Asia-Pacific nations urged to study biofuels more carefully

Sep 20, 2007

The nations of Asia and the Pacific are being urged to study the issue of biofuels with greater care before deciding on how they will use their agricultural products to generate energy.

Scientists say there is an urgent need to support the current rush toward major decisions on biofuel policies in Asia and the Pacific with solid research and unbiased information about their potential benefits, impact, and risks.

This appeal was issued at the end of a recent Expert Consultation on Biofuels organized by the Asia Pacific Association of Agricultural Research Institutions (APAARI) together with the Philippine-based International Rice Research Institute (IRRI), the International Crops Research Institute for the Semi-Arid Tropics in India, the Washington-based International Food Policy Research Institute, and the International Maize and Wheat Improvement Center in Mexico. The consultation was held at IRRI’s headquarters in Los Baños, Philippines, on August 27-29.

“There’s no doubt biofuels will have an impact on agriculture in Asia and the Pacific and present some very interesting new opportunities,” APAARI’s executive secretary, R.S. Paroda, said. “But we need to be absolutely sure this will not affect the region’s food security and its continuing efforts to alleviate poverty.”

In the Asian region, both China and India are gearing up for substantial investments in biofuels. Malaysia and Indonesia are investing heavily in oil palm plantations for biodiesel production. The Philippines has mandated the blending of gasoline with 5 percent biofuel.

However, at the same time, countries such as China have currently banned the use of maize – a vital food crop for national food and feed security – as biofuel.

The consultation focused on important issues such as (i) how bioenergy production may have an impact on global and regional food security, (ii) understanding bioenergy options for key crops and cropping systems in Asia, (iii) identifying research priorities for designing and evaluating integrated food-bioenergy production systems, and (iv) developing a framework for research on biofuels in key agricultural systems of Asia.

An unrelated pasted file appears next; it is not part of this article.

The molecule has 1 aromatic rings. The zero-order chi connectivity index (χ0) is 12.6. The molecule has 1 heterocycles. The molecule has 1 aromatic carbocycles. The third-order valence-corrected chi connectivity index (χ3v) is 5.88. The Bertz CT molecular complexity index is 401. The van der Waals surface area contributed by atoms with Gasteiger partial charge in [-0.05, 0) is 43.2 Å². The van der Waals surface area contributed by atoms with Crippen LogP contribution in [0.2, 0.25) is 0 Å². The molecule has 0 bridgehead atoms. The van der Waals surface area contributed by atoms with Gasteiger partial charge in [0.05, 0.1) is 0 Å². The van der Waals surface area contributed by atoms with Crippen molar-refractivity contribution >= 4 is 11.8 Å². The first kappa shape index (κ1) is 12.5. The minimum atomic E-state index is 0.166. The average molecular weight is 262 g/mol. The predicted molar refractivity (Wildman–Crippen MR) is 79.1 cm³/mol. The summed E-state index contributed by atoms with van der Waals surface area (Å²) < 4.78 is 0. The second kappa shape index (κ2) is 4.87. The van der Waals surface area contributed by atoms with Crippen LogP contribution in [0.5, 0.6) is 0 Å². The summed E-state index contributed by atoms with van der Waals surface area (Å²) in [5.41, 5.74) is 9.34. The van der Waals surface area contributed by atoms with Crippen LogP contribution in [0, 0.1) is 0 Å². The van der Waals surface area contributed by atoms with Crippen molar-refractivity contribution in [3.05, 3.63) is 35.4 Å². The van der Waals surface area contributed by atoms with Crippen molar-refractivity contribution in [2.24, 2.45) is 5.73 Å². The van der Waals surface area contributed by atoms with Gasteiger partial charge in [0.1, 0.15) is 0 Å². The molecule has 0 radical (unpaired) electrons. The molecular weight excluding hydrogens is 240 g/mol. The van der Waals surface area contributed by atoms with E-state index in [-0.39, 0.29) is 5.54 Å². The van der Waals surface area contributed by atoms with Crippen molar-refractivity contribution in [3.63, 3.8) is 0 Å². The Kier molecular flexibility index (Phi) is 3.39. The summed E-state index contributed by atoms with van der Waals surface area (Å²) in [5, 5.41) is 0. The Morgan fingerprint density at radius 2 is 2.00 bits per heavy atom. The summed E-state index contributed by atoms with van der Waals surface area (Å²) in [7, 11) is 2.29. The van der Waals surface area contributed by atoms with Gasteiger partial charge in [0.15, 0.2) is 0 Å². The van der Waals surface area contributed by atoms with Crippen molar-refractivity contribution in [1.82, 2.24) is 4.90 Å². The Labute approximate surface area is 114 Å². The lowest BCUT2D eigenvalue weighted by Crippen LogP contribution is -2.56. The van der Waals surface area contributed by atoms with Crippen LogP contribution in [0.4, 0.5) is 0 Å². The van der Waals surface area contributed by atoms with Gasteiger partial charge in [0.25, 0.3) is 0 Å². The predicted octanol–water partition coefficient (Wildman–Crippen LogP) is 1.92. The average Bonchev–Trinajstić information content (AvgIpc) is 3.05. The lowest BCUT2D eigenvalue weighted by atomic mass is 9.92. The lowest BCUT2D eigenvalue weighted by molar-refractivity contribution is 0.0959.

Source: International Rice Research Institute

Explore further: UN sends team to clean up Bangladesh oil spill

add to favorites email to friend print save as pdf

Related Stories

Changing diets favour meat and milk producers: FAO

Jul 11, 2014

The UN food agency FAO on Friday predicted that global farming will move increasingly towards meat and milk production and away from traditional rice and grain agriculture in line with changing consumer tastes.

Focus on local sushi ingredients

Feb 03, 2014

Sushi is more popular than ever. However, many of the ingredients are imported from Asia. But Norwegian researchers are now cultivating an alternative to the popular Wakame seaweed salad that doesn't have ...

Recommended for you

UN sends team to clean up Bangladesh oil spill

2 hours ago

The United Nations said Thursday it has sent a team of international experts to Bangladesh to help clean up the world's largest mangrove forest, more than a week after it was hit by a huge oil spill.

How will climate change transform agriculture?

2 hours ago

Climate change impacts will require major but very uncertain transformations of global agriculture systems by mid-century, according to new research from the International Institute for Applied Systems Analysis.

Report: Radiation leak at nuclear dump was small

2 hours ago

A final report by independent researchers shows the radiation leak from the federal government's underground nuclear waste repository in southern New Mexico was small and localized.

Confucian thought and China's environmental dilemmas

7 hours ago

Conventional wisdom holds that China - the world's most populous country - is an inveterate polluter, that it puts economic goals above conservation in every instance. So China's recent moves toward an apparent ...

Deforestation threatens species richness in streams

7 hours ago

With a population of 1.3 billion, China is under immense pressure to convert suitable areas into arable land in order to ensure a continued food supply for its people. Accordingly, China is among the top ...

User comments : 0

Please sign in to add a comment. Registration is free, and takes less than a minute. Read more

Click here to reset your password.
Sign in to get notified via email when new comments are made.